A Brave New World

January 31, 2020 | Climate Action, News

by Runa Khan, back from Davos

Davos, the annual meeting of the World Economic Forum, is a gathering of the cream of market leaders who are driving the change in our world today. Over 3,000 leaders in different fields and 53 heads of state, attended its 50th iteration at Davos, Switzerland this month. Attending my third Davos meeting and being accepted within this elite group for a few days, gave me a deep insight into the world of leaderships and corporations, and into tomorrow’s technologies and innovations. Davos gave me a view of the future ‘from the cockpit’!

What I saw was encouraging. The most urgent issue of today’s world, the Climate Crisis, was addressed by every single state leader. (Except one and you can easily guess who that was!) Beautiful moving speeches were made, among others, by Simonetta Sommaruga, the President of Switzerland and of course Greta Thunberg. We all know and realise we must address the Climate Crises today, because tomorrow is too late.

Davos certainly brought to the fore that there is no longer any doubt that we are in times of unprecedented change, and that this change is going to become exponentially faster with time. When we think of quantum computing and artificial intelligence, we realize that we must prepare for a world where your doctor is a robot, and your illnesses can be cured before birth.

AI and automation will help us in combating the crises happening in every layer of our lives from climate change emergencies to technological and communication breakthroughs. But we have a responsibility to use technology in the right way, in service of mankind. It can happen positively, but only if we prepare, and ensure that technological advances become tools for the right kind of change.

The key to success has not changed since I started Friendship and we began working with climate-impacted communities in northern Bangladesh 18 years ago. We saw entire geographies that were utterly vulnerable to climatic and socio-economic distress. We realized that our solutions could not address any single part of that community in isolation, and that we needed to consider every stakeholder.

When we do programs seeking to empower women, we always include men and women together—acknowledging that no sustainable solution can be found unless all stakeholders interests are addressed. I remember when Friendship went to work giving with communities of fishermen who had been caught in a debt cycle for generations with the money lenders. Everyone thought we would have a program ‘against’ the middlemen. I spoke to the money-lenders, offering them a way of gaining profit by working together rather than sponging on the fishermen. Being ‘against’ any of the stakeholders can never result in a sustainable solution.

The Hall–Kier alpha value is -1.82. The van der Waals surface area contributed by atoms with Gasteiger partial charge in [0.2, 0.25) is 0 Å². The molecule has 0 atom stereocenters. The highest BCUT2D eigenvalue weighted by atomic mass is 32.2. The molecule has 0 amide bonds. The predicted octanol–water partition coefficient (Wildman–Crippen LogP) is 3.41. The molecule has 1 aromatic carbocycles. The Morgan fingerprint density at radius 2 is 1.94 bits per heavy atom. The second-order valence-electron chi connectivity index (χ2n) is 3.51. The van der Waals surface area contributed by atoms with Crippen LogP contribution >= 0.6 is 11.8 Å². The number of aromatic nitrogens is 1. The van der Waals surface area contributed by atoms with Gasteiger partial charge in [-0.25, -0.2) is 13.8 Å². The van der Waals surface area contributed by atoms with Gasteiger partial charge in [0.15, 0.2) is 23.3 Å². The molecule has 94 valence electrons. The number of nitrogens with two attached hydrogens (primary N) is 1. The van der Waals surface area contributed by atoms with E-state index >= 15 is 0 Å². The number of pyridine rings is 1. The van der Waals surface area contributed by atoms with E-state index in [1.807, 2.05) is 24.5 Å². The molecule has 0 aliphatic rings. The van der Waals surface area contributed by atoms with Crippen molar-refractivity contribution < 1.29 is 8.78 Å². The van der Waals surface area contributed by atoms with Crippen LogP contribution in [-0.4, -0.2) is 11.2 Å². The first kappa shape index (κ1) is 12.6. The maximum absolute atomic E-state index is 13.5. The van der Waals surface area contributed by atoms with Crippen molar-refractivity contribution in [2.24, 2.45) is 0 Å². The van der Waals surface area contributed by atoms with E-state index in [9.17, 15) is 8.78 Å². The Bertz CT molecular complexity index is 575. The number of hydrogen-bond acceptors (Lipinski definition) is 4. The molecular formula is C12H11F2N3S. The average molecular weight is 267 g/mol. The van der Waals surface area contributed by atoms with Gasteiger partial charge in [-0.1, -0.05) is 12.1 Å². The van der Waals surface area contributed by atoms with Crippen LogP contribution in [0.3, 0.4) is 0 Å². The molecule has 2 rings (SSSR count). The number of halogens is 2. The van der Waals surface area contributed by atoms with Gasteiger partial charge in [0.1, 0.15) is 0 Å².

Runa Khan, Founder and Executive Director, Friendship Bangladesh, Bangladesh, speaking in the Innovation for Impact: Empowering Women to Lead Grassroots Change session at the World Economic Forum Annual Meeting 2020 in Davos-Klosters, Switzerland, 22 January. Ice Village – Dome C. Copyright by World Economic Forum/Mattias Nutt

In this, we share in basic principles of stakeholder capitalism which has been one of the key ideas behind Davos. In fact, for profit-making organizations, this idea is even more vital. Rather than looking at the narrow interests of profit-maximization for shareholders, the World Economic Forum has been advocating for capitalism which looks out for employees, clients, society at large—all stakeholders. Now finally, in the face of the climate crisis, the idea is spreading even to profit-oriented businesses.

I have seen at Davos a surprising many of those who were assembled there acknowledge, albeit quietly that human values are an unbuyable and powerful tool, the most valuable tool for any business.

Today we are well into the Fourth Industrial Revolution, the idea which I witnessed being launched at Davos in 2016. These technologies could be our only hope in the struggle against impending climate catastrophe. However, during my time at Davos, I have become keenly aware that they have given birth to a greater need—indeed, an urgent need—to nurture human ethics, compassion and responsibility. We need to be prepared to ensure nothing takes away the one thing which unites us mankind as Humans – Humanity.

AI learns from human beings, and if the future is to be a better place, we must nurture human values so that people and machines of the future, understand the essence of life on this planet, solidarity, dignity, compassion, hope and love. For we will all face the fate of the planet together.

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